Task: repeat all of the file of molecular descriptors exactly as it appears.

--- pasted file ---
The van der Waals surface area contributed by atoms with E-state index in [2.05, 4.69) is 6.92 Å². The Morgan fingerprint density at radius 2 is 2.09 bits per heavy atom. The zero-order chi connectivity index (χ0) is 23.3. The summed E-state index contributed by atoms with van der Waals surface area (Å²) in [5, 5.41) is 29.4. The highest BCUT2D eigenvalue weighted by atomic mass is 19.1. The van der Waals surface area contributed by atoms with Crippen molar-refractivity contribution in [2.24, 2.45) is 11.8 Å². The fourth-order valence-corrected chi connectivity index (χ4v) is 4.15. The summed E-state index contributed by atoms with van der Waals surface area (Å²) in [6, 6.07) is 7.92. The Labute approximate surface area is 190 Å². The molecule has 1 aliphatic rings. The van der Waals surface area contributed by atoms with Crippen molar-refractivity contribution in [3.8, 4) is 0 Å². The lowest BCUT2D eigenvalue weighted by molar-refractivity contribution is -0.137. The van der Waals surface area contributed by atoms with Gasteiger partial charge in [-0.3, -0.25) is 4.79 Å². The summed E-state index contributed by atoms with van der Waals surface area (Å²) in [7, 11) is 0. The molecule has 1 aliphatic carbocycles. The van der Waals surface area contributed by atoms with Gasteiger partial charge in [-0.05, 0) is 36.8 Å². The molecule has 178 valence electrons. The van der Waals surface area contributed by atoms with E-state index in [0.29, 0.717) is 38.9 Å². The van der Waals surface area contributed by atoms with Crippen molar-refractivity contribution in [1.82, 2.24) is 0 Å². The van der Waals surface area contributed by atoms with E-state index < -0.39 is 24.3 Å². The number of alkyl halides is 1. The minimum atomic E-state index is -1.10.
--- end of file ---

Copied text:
The van der Waals surface area contributed by atoms with E-state index in [2.05, 4.69) is 6.92 Å². The Morgan fingerprint density at radius 2 is 2.09 bits per heavy atom. The zero-order chi connectivity index (χ0) is 23.3. The summed E-state index contributed by atoms with van der Waals surface area (Å²) in [5, 5.41) is 29.4. The highest BCUT2D eigenvalue weighted by atomic mass is 19.1. The van der Waals surface area contributed by atoms with Crippen molar-refractivity contribution in [2.24, 2.45) is 11.8 Å². The fourth-order valence-corrected chi connectivity index (χ4v) is 4.15. The summed E-state index contributed by atoms with van der Waals surface area (Å²) in [6, 6.07) is 7.92. The Labute approximate surface area is 190 Å². The molecule has 1 aliphatic rings. The van der Waals surface area contributed by atoms with Crippen molar-refractivity contribution in [3.8, 4) is 0 Å². The lowest BCUT2D eigenvalue weighted by molar-refractivity contribution is -0.137. The van der Waals surface area contributed by atoms with Gasteiger partial charge in [-0.3, -0.25) is 4.79 Å². The summed E-state index contributed by atoms with van der Waals surface area (Å²) in [7, 11) is 0. The molecule has 1 aliphatic carbocycles. The van der Waals surface area contributed by atoms with Gasteiger partial charge in [-0.05, 0) is 36.8 Å². The molecule has 178 valence electrons. The van der Waals surface area contributed by atoms with E-state index in [0.29, 0.717) is 38.9 Å². The van der Waals surface area contributed by atoms with Crippen molar-refractivity contribution in [1.82, 2.24) is 0 Å². The van der Waals surface area contributed by atoms with E-state index < -0.39 is 24.3 Å². The number of alkyl halides is 1. The minimum atomic E-state index is -1.10.